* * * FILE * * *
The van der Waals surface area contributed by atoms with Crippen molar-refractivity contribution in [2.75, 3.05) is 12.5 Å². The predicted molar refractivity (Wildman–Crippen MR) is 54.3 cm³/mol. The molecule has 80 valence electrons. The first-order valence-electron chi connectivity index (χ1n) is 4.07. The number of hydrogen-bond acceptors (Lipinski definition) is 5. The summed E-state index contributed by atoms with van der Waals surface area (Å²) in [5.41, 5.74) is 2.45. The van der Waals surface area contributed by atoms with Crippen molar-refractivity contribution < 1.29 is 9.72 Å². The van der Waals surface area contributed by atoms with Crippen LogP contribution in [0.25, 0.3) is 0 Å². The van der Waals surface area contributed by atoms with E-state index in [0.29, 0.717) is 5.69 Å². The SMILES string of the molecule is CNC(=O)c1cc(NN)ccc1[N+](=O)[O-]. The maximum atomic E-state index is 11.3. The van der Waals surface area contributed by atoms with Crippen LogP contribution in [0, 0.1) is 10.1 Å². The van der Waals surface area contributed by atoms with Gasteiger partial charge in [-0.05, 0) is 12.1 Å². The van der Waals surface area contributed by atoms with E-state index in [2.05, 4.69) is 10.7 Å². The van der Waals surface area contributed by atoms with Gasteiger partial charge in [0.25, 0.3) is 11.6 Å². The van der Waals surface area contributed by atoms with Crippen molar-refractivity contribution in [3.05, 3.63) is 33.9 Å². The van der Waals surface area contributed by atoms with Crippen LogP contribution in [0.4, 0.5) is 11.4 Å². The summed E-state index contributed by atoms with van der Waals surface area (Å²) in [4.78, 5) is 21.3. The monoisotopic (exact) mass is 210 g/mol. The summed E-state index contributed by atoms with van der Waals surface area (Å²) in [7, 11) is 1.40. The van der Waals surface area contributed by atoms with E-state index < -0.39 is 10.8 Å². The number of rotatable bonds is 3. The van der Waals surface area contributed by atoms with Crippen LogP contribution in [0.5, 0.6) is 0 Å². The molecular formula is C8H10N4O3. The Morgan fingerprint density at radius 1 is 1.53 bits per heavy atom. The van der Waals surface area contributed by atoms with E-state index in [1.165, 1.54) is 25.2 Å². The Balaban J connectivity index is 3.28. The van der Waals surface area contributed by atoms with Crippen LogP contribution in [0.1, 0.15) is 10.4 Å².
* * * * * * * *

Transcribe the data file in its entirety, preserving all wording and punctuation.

The van der Waals surface area contributed by atoms with Crippen molar-refractivity contribution in [2.75, 3.05) is 12.5 Å². The predicted molar refractivity (Wildman–Crippen MR) is 54.3 cm³/mol. The molecule has 80 valence electrons. The first-order valence-electron chi connectivity index (χ1n) is 4.07. The number of hydrogen-bond acceptors (Lipinski definition) is 5. The summed E-state index contributed by atoms with van der Waals surface area (Å²) in [5.41, 5.74) is 2.45. The van der Waals surface area contributed by atoms with Crippen molar-refractivity contribution < 1.29 is 9.72 Å². The van der Waals surface area contributed by atoms with Crippen LogP contribution in [0.25, 0.3) is 0 Å². The van der Waals surface area contributed by atoms with E-state index in [0.29, 0.717) is 5.69 Å². The SMILES string of the molecule is CNC(=O)c1cc(NN)ccc1[N+](=O)[O-]. The maximum atomic E-state index is 11.3. The van der Waals surface area contributed by atoms with Crippen LogP contribution in [0, 0.1) is 10.1 Å². The van der Waals surface area contributed by atoms with Gasteiger partial charge in [-0.05, 0) is 12.1 Å². The van der Waals surface area contributed by atoms with E-state index in [2.05, 4.69) is 10.7 Å². The van der Waals surface area contributed by atoms with Gasteiger partial charge in [0.25, 0.3) is 11.6 Å². The van der Waals surface area contributed by atoms with Crippen molar-refractivity contribution in [3.05, 3.63) is 33.9 Å². The van der Waals surface area contributed by atoms with Crippen LogP contribution in [0.4, 0.5) is 11.4 Å². The summed E-state index contributed by atoms with van der Waals surface area (Å²) in [4.78, 5) is 21.3. The monoisotopic (exact) mass is 210 g/mol. The summed E-state index contributed by atoms with van der Waals surface area (Å²) in [7, 11) is 1.40. The van der Waals surface area contributed by atoms with E-state index < -0.39 is 10.8 Å². The number of rotatable bonds is 3. The van der Waals surface area contributed by atoms with Crippen LogP contribution in [0.5, 0.6) is 0 Å². The molecular formula is C8H10N4O3. The Morgan fingerprint density at radius 1 is 1.53 bits per heavy atom. The van der Waals surface area contributed by atoms with E-state index in [1.165, 1.54) is 25.2 Å². The Balaban J connectivity index is 3.28. The van der Waals surface area contributed by atoms with Crippen LogP contribution in [0.1, 0.15) is 10.4 Å².